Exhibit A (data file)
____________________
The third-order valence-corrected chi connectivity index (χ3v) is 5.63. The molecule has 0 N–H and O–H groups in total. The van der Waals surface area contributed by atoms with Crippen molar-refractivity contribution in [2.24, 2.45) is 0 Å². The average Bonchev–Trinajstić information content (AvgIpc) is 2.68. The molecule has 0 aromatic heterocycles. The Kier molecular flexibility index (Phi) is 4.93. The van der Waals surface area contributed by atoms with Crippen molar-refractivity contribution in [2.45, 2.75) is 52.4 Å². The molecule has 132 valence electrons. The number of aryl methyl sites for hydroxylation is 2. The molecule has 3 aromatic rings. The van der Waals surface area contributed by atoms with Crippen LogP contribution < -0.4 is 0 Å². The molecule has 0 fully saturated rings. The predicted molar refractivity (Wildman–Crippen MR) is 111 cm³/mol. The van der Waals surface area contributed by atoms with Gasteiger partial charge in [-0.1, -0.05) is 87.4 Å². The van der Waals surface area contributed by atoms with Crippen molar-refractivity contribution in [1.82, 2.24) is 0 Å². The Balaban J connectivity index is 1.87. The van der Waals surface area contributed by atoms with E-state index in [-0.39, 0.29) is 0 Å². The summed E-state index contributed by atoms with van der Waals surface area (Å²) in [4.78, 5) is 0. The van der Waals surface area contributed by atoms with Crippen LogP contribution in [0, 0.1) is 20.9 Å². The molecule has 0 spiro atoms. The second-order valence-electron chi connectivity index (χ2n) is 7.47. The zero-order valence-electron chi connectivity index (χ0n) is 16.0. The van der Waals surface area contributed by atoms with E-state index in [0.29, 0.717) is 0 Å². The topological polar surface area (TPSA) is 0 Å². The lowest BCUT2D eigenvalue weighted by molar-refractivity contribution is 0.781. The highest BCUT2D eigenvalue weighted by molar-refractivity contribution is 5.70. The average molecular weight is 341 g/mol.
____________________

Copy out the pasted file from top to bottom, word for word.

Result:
The third-order valence-corrected chi connectivity index (χ3v) is 5.63. The molecule has 0 N–H and O–H groups in total. The van der Waals surface area contributed by atoms with Crippen molar-refractivity contribution in [2.24, 2.45) is 0 Å². The average Bonchev–Trinajstić information content (AvgIpc) is 2.68. The molecule has 0 aromatic heterocycles. The Kier molecular flexibility index (Phi) is 4.93. The van der Waals surface area contributed by atoms with Crippen molar-refractivity contribution in [2.45, 2.75) is 52.4 Å². The molecule has 132 valence electrons. The number of aryl methyl sites for hydroxylation is 2. The molecule has 3 aromatic rings. The van der Waals surface area contributed by atoms with Crippen LogP contribution < -0.4 is 0 Å². The molecule has 0 fully saturated rings. The predicted molar refractivity (Wildman–Crippen MR) is 111 cm³/mol. The van der Waals surface area contributed by atoms with Gasteiger partial charge in [-0.1, -0.05) is 87.4 Å². The van der Waals surface area contributed by atoms with Crippen molar-refractivity contribution in [1.82, 2.24) is 0 Å². The Balaban J connectivity index is 1.87. The van der Waals surface area contributed by atoms with E-state index in [-0.39, 0.29) is 0 Å². The summed E-state index contributed by atoms with van der Waals surface area (Å²) in [4.78, 5) is 0. The van der Waals surface area contributed by atoms with Crippen LogP contribution in [0, 0.1) is 20.9 Å². The molecule has 0 spiro atoms. The second-order valence-electron chi connectivity index (χ2n) is 7.47. The zero-order valence-electron chi connectivity index (χ0n) is 16.0. The van der Waals surface area contributed by atoms with E-state index in [0.29, 0.717) is 0 Å². The topological polar surface area (TPSA) is 0 Å². The lowest BCUT2D eigenvalue weighted by molar-refractivity contribution is 0.781. The highest BCUT2D eigenvalue weighted by molar-refractivity contribution is 5.70. The average molecular weight is 341 g/mol.